31 March 2016

Rapid City: The City of Presidents

Visitors to the historic downtown of South Dakota’s Rapid City are in for something of a surprise. Turn a corner and you come face to face with a life size bronze statue of the USA’s first ever President, George Washington (above, who was in office from 1789 – 1797).  Turn another and you come across his successor, George Adams. In fact there is a statue of each US President in the city (bar the current incumbent).  As well as being a remarkable tribute to the leaders of America, it's a great way to memorize the presidents. Take a look at each, in order of his time as POTUS.

John Adams - 1797 - 1801
The project began in 2000 with the pattern of placement throughout the Downtown district specifically chosen to give those doing the ‘tour’ a rational structure while avoiding any favouritism to a particular president or party.

Orbital: The Box, Starring Tilda Swinton


It must be close to 20 years since I’ve seen this music video for the Orbital track The Box so I was really glad to rediscover it on one of my regular rummages through Vimeo.  Starring Tilda Swinton and directed by Jes Benstock and Luke Losey it is still a tour de force in what makes a great music video.

Tilda Swinton is marvelously enigmatic as the alien who comes from a different time-frame - a much slower place so that when she moves around in our world, it feels terrifyingly fast.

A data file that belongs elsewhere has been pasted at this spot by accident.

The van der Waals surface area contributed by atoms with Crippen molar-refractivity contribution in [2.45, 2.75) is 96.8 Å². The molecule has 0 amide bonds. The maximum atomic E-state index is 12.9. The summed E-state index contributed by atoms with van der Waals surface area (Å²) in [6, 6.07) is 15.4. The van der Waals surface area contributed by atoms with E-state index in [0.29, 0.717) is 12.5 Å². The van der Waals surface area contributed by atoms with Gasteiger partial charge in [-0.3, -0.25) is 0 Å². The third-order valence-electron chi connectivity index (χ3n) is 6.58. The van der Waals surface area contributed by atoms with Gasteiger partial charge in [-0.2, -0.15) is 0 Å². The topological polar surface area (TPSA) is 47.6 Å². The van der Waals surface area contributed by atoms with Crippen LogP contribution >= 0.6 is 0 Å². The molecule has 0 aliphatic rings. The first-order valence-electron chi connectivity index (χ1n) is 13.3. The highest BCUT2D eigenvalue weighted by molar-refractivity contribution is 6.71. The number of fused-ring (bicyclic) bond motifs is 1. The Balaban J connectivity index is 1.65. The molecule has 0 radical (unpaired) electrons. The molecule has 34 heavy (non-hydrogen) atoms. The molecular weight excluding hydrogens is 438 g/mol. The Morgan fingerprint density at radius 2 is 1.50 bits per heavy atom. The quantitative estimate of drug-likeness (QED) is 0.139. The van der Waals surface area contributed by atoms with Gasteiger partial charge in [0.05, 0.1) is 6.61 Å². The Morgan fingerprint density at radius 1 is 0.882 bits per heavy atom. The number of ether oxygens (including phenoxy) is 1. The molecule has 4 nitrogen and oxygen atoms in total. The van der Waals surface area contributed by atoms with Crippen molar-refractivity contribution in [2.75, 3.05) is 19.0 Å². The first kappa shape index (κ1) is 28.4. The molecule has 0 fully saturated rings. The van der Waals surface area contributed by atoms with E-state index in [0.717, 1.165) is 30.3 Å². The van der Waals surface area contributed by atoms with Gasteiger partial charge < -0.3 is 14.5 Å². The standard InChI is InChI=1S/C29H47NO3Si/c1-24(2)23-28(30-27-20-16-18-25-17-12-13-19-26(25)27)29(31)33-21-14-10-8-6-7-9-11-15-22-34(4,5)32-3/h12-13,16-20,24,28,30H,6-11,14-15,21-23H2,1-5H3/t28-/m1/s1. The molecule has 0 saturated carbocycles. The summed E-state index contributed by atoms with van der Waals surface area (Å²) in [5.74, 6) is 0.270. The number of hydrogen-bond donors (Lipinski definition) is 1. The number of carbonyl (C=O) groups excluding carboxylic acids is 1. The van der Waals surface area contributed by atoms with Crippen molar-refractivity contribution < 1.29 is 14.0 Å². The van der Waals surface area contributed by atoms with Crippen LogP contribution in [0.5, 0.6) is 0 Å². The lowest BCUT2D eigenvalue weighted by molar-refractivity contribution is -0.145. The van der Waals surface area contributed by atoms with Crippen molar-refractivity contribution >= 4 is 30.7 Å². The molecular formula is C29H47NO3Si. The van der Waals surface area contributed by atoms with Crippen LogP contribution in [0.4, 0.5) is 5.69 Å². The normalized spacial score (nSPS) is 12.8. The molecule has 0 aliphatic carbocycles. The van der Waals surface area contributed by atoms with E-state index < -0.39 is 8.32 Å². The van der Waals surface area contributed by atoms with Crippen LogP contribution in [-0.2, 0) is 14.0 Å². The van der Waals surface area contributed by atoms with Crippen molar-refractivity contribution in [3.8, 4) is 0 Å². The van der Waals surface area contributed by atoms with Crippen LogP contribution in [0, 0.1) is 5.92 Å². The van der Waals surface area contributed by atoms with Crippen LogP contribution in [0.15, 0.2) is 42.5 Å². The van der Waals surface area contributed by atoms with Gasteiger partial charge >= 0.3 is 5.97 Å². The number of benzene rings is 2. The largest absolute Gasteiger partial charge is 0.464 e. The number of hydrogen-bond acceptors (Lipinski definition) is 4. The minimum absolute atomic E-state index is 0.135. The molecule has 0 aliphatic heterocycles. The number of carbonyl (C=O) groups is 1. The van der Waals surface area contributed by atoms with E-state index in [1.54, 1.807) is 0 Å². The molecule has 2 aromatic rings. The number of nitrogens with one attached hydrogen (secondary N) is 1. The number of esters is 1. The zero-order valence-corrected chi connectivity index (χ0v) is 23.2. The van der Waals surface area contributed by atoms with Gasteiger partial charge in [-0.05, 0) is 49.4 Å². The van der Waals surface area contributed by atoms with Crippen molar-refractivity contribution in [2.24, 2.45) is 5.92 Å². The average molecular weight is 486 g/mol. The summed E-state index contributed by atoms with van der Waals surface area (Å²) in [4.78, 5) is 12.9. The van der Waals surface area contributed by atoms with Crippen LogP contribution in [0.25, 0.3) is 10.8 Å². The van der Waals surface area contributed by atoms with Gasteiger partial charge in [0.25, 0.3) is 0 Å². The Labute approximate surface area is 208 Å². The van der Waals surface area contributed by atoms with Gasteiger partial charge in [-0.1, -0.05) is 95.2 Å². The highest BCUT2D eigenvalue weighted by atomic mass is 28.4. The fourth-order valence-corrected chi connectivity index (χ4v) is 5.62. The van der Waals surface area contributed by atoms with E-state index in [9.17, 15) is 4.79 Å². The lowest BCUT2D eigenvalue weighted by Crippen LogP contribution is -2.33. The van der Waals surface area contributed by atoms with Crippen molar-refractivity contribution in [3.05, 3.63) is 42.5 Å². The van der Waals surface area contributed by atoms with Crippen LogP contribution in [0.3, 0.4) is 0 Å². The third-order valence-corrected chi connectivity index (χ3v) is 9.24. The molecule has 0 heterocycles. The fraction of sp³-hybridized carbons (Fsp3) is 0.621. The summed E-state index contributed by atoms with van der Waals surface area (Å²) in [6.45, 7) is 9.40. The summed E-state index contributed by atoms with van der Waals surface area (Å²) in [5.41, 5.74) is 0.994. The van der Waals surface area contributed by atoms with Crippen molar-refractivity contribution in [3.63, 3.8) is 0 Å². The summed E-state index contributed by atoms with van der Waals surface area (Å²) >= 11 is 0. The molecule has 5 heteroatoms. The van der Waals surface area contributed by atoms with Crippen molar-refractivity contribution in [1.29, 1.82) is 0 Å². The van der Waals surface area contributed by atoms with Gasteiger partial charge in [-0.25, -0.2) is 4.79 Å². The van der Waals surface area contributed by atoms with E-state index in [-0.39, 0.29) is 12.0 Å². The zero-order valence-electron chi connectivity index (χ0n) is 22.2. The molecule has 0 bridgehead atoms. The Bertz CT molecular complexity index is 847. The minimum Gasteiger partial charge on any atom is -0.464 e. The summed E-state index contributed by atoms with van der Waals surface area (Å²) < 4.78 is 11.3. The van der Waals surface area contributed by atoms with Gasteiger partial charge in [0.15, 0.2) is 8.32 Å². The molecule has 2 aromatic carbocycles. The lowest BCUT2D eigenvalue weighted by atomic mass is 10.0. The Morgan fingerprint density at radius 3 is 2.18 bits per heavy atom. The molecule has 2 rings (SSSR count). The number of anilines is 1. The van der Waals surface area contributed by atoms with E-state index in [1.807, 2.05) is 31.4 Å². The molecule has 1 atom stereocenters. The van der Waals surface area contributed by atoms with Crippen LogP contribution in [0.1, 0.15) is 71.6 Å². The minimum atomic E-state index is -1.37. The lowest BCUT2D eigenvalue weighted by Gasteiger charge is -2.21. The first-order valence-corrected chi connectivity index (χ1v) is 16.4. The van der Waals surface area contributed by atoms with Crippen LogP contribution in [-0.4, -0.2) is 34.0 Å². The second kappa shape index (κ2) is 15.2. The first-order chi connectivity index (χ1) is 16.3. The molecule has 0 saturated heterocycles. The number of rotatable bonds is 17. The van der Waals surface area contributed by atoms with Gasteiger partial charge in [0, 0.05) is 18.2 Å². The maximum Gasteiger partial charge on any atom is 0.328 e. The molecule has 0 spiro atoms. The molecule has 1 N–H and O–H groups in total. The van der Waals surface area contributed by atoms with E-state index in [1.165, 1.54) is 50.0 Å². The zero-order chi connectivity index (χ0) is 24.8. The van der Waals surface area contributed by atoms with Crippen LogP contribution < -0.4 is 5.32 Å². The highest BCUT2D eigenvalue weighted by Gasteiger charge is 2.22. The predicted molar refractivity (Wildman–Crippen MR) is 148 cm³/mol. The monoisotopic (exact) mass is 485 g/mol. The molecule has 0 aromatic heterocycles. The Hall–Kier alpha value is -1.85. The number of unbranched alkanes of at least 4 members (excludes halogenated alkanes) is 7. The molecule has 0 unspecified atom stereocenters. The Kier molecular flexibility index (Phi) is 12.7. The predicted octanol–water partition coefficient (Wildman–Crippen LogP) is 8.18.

Phone Booth of the Dead


If you found yourself alone as the zombie apocalypse started you might well mistake the walking dead for a bunch of drug addicts out to mug you and so try and phone the police from the nearest phone booth.  Being as apocalypse-savvy as we are, that probably wouldn’t happen but Patrick hasn’t got The Complete Walking Dead box-set so that’s exactly what he does.

Written and directed by Vincent Templement, Cabine of the Dead (apologies but the title of this post says phone booth for translation purposes!) this is a knowing comedy-horror short which keeps its tongue firmly in its cheek (but possibly not for long knowing the nature of our zombie chums).  It stars the rather dashing Richard Keep as Patrick whose character is a lesson to us all: make a note of who you are going to call when the apocalypse inevitably happens – it could just save your life!